W. Joseph Campbell

Excess praise for Edward R. Murrow

In Debunking, Media myths, Murrow-McCarthy myth, New York Times on January 2, 2011 at 10:59 am

Edward R. Murrow, the legendary CBS newsman who died in 1965, has been back in the news of late, owing to the facile suggestion by the New York Times that TV comedian Jon Stewart is Murrow’s “modern-day equivalent.”

Murrow the legendary

Absurd though it was, the comparison in the Times served to train attention anew on Murrow and on his famous 30-minute television program of March 9, 1954, which supposedly helped end the communists-in-government witch-hunt of Senator Joseph R. McCarthy.

The latest iteration of that theme find expression today in a commentary in South Bend Tribune in Indiana, which revisits the Times-Stewart-Murrow tempest and asserts that “in broadcast journalism history, Murrow was a giant of his time, honored for turning the spotlight in 1954 on the witch-hunt excesses of Sen. Joseph McCarthy, ‘McCarthyism,’ and helping to bring the demagogue’s downfall.”

Murrow certainly was a preeminent figure in American broadcast journalism, having won fame for his radio reports from London during World War II and for his weekly, documentary-style television program, See It Now, which was launched in 1951.

But to argue that Murrow turned the spotlight on the excesses of McCarthyism, and to claim Murrow helped bring about McCarthy’s downfall–well, that’s excess praise.

As I point out in Getting It Wrong, my mythbusting book published last year, the See It Now program on McCarthy in 1954 was neither pivotal nor decisive, in part because Murrow was following the spotlight when he turned attention to McCarthy and his excesses.

That is, Murrow was quite late in taking on McCarthy, doing so long after other journalists–among them muckraking columnist Drew Pearson–had become persistent and searching critics of the senator, his record, and his tactics.

As I write in Getting It Wrong,  Murrow’s friend and CBS colleague Eric Sevareid chafed at the misleading interpretation attached to the See It Now program on McCarthy which, he noted, “came very late in the day.”

Sevareid said in 1978:

“The youngsters read back and they think only one person in broadcasting and the press stood up to McCarthy and this has made a lot of people feel very upset, including me, because that program came awfully late.”

And in the days and weeks following the See It Now program on McCarthy, Murrow acknowledged the show’s contributions were modest, that it had at best reinforced what others had long said about McCarthy.

Jay Nelson Tuck, the television critic for the New York Post, wrote in April 1954 that Murrow felt “almost a little shame faced at being saluted for his courage in the McCarthy matter. He said he had said nothing that … anyone might not have said without a raised eyebrow only a few years ago.”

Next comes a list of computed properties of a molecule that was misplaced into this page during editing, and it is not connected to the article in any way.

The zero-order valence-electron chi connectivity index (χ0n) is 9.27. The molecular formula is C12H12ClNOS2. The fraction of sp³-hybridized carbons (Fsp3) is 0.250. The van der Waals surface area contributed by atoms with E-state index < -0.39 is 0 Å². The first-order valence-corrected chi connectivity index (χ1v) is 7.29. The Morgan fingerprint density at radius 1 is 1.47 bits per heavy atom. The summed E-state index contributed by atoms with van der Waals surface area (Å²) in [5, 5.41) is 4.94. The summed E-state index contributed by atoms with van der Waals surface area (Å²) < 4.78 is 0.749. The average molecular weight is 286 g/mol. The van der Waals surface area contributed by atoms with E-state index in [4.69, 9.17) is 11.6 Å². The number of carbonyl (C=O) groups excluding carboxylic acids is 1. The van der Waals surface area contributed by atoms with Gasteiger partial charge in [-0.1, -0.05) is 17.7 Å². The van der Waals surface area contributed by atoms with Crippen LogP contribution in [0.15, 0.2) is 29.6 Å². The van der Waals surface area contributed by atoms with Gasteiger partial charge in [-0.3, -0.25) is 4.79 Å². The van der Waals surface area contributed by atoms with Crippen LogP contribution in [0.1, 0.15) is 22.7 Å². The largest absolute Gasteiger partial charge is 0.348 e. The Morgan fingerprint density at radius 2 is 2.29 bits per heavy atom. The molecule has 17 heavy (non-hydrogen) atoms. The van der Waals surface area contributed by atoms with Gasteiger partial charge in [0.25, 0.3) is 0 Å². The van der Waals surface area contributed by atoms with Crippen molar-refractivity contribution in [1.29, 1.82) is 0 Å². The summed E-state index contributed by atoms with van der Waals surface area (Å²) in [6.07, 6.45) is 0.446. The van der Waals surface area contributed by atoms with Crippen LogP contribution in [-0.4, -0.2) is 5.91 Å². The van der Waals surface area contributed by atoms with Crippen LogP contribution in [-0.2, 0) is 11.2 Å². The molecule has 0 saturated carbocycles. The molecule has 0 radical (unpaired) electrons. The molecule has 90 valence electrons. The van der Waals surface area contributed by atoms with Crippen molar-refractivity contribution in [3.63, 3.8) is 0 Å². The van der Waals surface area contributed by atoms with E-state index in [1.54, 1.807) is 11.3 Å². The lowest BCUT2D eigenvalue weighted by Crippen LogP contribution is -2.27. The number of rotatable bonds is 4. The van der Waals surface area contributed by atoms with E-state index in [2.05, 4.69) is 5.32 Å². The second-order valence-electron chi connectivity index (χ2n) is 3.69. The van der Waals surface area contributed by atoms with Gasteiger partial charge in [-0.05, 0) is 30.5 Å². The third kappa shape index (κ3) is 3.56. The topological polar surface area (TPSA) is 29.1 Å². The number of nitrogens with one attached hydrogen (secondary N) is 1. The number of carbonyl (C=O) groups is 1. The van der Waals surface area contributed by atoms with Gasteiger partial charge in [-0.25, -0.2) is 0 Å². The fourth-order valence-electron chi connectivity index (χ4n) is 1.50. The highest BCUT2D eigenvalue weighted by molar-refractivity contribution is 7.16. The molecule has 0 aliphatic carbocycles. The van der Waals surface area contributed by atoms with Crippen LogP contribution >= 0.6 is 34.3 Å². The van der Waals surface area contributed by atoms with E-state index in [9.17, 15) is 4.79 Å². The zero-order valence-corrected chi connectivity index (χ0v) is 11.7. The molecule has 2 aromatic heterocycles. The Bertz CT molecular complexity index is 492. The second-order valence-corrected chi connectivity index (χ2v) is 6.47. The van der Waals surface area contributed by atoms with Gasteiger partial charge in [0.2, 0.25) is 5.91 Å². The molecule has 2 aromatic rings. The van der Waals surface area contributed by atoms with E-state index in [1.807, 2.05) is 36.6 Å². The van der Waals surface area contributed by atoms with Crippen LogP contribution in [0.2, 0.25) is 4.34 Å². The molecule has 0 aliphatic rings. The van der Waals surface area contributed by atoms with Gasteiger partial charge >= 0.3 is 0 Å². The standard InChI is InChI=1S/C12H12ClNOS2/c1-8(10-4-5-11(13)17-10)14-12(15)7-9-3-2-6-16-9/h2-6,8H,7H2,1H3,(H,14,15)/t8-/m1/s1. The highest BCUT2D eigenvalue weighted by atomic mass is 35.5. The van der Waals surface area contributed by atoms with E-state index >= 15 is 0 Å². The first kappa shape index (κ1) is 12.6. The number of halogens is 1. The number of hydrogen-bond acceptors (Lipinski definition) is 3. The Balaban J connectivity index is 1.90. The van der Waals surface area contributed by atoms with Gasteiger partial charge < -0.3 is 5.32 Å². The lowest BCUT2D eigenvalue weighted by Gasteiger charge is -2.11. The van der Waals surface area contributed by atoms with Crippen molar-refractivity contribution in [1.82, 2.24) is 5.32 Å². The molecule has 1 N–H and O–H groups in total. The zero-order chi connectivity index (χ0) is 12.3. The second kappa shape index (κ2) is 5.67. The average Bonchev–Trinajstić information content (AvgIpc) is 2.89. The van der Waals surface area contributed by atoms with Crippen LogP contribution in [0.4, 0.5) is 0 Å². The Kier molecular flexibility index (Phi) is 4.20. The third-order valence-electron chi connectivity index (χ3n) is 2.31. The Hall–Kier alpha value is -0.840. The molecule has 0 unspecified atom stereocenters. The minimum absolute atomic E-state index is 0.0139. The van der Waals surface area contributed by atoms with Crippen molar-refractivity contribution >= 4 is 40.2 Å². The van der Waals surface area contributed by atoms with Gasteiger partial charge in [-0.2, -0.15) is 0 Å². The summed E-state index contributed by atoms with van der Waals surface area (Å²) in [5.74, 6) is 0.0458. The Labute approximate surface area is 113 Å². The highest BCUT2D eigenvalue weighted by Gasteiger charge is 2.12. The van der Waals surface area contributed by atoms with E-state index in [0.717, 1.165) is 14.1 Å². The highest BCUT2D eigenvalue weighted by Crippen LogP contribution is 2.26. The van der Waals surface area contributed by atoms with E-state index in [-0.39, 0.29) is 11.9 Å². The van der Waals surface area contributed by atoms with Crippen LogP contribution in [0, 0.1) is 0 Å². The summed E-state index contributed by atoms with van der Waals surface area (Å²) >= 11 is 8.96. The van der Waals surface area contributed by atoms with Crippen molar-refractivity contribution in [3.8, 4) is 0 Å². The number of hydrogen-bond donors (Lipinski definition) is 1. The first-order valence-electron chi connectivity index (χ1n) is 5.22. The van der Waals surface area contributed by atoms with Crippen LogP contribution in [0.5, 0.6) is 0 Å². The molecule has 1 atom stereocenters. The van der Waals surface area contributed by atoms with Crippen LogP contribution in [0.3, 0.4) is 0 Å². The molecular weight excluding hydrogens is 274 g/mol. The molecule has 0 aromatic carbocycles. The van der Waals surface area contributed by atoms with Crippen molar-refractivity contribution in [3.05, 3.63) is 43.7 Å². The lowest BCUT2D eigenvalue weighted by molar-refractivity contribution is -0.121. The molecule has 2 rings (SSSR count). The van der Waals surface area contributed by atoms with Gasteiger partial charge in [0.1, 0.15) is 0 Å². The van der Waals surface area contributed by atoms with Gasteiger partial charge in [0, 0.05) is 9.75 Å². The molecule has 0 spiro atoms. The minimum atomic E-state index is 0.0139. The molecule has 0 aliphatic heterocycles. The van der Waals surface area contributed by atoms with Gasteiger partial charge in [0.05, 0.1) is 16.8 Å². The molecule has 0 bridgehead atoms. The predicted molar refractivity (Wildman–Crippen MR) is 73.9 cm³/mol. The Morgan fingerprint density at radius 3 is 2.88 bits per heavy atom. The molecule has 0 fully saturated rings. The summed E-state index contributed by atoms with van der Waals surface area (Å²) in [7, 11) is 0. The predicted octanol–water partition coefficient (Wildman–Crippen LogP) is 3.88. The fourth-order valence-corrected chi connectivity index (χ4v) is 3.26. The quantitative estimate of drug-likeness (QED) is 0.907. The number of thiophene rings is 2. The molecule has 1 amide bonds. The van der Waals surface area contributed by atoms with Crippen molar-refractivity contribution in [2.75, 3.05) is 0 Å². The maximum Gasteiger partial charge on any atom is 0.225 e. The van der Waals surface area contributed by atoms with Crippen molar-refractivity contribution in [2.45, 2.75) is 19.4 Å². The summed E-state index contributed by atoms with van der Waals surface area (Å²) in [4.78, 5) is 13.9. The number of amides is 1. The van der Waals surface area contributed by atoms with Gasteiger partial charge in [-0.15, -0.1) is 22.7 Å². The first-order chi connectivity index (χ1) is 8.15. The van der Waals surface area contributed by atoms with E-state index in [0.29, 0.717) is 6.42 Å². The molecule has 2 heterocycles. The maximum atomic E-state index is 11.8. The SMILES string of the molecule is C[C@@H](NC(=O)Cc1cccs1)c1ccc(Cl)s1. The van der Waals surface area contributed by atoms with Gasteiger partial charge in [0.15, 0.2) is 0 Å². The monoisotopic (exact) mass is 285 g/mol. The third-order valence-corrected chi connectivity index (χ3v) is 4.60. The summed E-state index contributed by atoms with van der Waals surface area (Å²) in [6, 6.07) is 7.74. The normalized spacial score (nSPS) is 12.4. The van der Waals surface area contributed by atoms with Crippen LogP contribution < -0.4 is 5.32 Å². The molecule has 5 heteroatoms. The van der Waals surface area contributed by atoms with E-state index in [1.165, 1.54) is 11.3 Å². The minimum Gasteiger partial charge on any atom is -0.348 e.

And Murrow’s collaborator and co-producer, Fred W. Friendly, rejected claims the See It Now program was decisive. Friendly wrote in his memoir, Due to Circumstances Beyond Our Control:

“To say that the Murrow broadcast of March 9, 1954, was the decisive blow against Senator McCarthy’s power is as inaccurate as it is to say that Joseph R. McCarthy … single-handedly gave birth to McCarthyism.”

These were not assertions of false modesty. McCarthy’s tactics, after all, had become quite well-known by March 1954. As I write in Getting It Wrong, it wasn’t as if Americans then “were waiting for a white knight like Murrow to tell them about the toxic threat the senator posed.”

From the work of Pearson and other journalists, they already knew.

'Best of Person to Person'

While Murrow may have been a giant in American broadcasting, he did a fair share of puff-ball journalism, too. Besides the See It Now program, Murrow conducted mushy interviews with the likes of Marilyn Monroe, Elizabeth Taylor, Marlon Brando, and other celebrities of the 1950s on his highly rated Person to Person show on CBS.

As Jack Shafer of slate.com has argued: “If we’re going to praise Murrow for producing fearless TV news, we should also be ready to damn him for paving the way for Barbara Walters, Oprah Winfrey, and all the celebrity bootlickers on red carpets.”

It should be noted that Murrow was no white knight, either. He privately tutored Adlai Stevenson, the Democratic presidential candidate in 1956, on speaking to the TV camera. In addition, Murrow claimed a master’s degree that he never earned, and inflated his speech major at Washington State University to a degree in international relations and political science.

I mention this not to dismiss Murrow’s contributions, but to argue for context about an important though flawed figure in American journalism–and to challenge as one-dimensional and misleading the mythic image of Murrow as “a giant of his time.”


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